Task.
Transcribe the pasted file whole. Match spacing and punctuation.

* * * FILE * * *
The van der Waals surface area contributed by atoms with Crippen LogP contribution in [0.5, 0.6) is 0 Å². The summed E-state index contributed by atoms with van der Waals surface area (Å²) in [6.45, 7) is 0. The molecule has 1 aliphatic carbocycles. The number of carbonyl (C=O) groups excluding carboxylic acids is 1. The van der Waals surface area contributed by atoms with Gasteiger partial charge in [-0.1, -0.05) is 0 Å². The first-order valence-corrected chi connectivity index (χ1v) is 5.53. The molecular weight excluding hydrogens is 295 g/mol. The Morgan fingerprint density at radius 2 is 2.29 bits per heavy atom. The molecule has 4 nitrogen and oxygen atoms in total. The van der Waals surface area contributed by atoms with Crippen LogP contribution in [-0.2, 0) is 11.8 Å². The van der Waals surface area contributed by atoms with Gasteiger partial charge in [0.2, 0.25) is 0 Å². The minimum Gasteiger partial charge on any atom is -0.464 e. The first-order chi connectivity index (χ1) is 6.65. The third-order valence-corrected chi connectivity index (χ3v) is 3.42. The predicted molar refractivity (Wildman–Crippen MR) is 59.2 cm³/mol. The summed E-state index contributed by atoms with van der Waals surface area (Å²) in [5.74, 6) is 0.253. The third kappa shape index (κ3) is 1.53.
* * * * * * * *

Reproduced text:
The van der Waals surface area contributed by atoms with Crippen LogP contribution in [0.5, 0.6) is 0 Å². The summed E-state index contributed by atoms with van der Waals surface area (Å²) in [6.45, 7) is 0. The molecule has 1 aliphatic carbocycles. The number of carbonyl (C=O) groups excluding carboxylic acids is 1. The van der Waals surface area contributed by atoms with Gasteiger partial charge in [-0.1, -0.05) is 0 Å². The first-order valence-corrected chi connectivity index (χ1v) is 5.53. The molecular weight excluding hydrogens is 295 g/mol. The Morgan fingerprint density at radius 2 is 2.29 bits per heavy atom. The molecule has 4 nitrogen and oxygen atoms in total. The van der Waals surface area contributed by atoms with Crippen LogP contribution in [-0.2, 0) is 11.8 Å². The van der Waals surface area contributed by atoms with Gasteiger partial charge in [0.2, 0.25) is 0 Å². The minimum Gasteiger partial charge on any atom is -0.464 e. The first-order chi connectivity index (χ1) is 6.65. The third-order valence-corrected chi connectivity index (χ3v) is 3.42. The predicted molar refractivity (Wildman–Crippen MR) is 59.2 cm³/mol. The summed E-state index contributed by atoms with van der Waals surface area (Å²) in [5.74, 6) is 0.253. The third kappa shape index (κ3) is 1.53.